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Using External Clocks for Synchronous Design (FPGA Module)

LabVIEW 2009 FPGA Module Help

Edition Date: June 2009

Part Number: 371599E-01

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Some FPGA targets support using a digital I/O resource as an external clock. External clocks are useful for synchronous design because they enable tighter synchronization and better performance for some digital protocols. The following illustration shows a synchronous system that passes data between an FPGA target and external device.

A synchronous system can include several delays, including the following:

  • Clock skew—Delays from the clock source to the flip-flops, which are circuits capable of two stable states. For example, the amount of time for the clock in the illustration above to reach each flip-flop might vary.
  • Data path delay—Delays along the data path. For example, the data path can include the time it takes the data signal to go between the FPGA target and external device in the illustration above.

You must balance these delays against the setup and hold requirements of the destination flip-flop.

Meeting Setup and Hold Requirements to Ensure Valid Data

The synchronous inputs to a flip-flop must be stable during the setup time and hold time to guarantee data integrity. The setup time specifies how long the data needs to be stable before the clock edge. The hold time specifies how long the data needs to be stable after the clock edge. The clock edge is the period when a flip-flop stores data. The FPGA target defines the setup and hold requirements.

CautionIf you miss setup and hold requirements on flip-flops in the external clock domain, metastable data might be available on the block diagram. If data is metastable, the FPGA Module cannot guarantee synchronous circuit behavior and unpredictable execution might result. If you notice incorrect execution, redownload the FPGA VI.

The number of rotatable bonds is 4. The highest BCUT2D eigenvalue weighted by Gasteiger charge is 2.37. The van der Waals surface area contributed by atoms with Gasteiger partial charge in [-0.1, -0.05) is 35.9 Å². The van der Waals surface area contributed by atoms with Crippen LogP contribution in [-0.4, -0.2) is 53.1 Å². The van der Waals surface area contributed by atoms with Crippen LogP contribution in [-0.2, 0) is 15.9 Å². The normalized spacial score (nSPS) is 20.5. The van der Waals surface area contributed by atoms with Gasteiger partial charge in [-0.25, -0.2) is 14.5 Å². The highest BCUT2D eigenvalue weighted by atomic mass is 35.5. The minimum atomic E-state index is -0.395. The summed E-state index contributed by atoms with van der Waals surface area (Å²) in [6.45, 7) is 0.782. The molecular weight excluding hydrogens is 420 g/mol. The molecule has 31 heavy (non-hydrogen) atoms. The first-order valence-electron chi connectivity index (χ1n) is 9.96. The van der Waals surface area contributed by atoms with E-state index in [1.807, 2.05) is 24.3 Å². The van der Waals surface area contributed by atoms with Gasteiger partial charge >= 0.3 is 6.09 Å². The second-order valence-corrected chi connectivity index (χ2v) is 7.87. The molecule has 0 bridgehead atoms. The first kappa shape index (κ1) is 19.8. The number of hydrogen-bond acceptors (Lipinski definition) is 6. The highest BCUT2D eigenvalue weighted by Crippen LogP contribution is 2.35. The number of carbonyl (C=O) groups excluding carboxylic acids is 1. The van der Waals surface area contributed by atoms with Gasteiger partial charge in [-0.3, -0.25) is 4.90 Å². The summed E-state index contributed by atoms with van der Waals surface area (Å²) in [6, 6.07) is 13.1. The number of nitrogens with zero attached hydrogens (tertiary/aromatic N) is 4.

The following illustration shows an example of the setup and hold requirements for a flip-flop. In this illustration, the hold time occurs after the rising clock edge. However, with some FPGA targets, the hold time occurs before the rising clock edge, so the hold time is negative.

Use the clock-to-out time to check for hold and setup violations. The clock-to-out time specifies how long it takes from a clock edge for an output to change on an output pin. When checking for hold violations, consider factors that get data to the destination flip-flop as soon as possible. Use the minimum clock-to-out time to verify that you did not miss the hold requirement for the destination. When checking for setup violations, consider factors that get data to the destination flip-flop as late as possible. Use the maximum clock-to-out time to verify that you did not miss the setup requirement for the destination.

Configuring FPGA I/O for External Clocks

In some cases, delays in the data path can cause a hold violation because the destination flip-flop does not receive the data at the expected clock edge. In such cases, you can select a different clock edge to avoid a hold violation. Use the Advanced Code Generation FPGA I/O Properties page to specify if the synchronizing register(s) should use a rising or falling clock edge for output data, output enable, and/or reading. In general, you should transmit on one clock edge and receive on the opposite clock edge.

Using an External Clock in a Single-Cycle Timed Loop

You can use an external clock only in a single-cycle Timed Loop. You cannot use an external clock as a top-level clock.

To avoid transferring invalid data, do not wire a stop condition to the stop terminal of the single-cycle Timed Loop. If you do wire a stop condition, the FPGA Module returns a code generation error.

Enabling and Disabling External Clocks

A clock with glitches can cause incorrect execution. A clock with glitches has at least one period less than the configured period checked by static timing analysis. Therefore, the clock does not allocate enough time for the logic between two flip-flops to execute. If you know a clock contains glitches during a specific period, you must disable the clock during that period to avoid incorrect execution.

Circuitry controlled by an FPGA VI is dependent on a periodic clock. Use the Start Enabling FPGA Clock and Start Disabling FPGA Clock VIs to protect circuitry when the periodic clock might not be available. You can include the VIs in a Case structure, as shown in the following block diagram, to ensure the VIs do not execute simultaneously. If the VIs execute simultaneously, the clock is enabled. The Case structure includes a separate case for the Start Disabling FPGA Clock VI and Start Enabling FPGA Clock VI. You must include the VIs in a clock domain other than the clock domain you want to disable.

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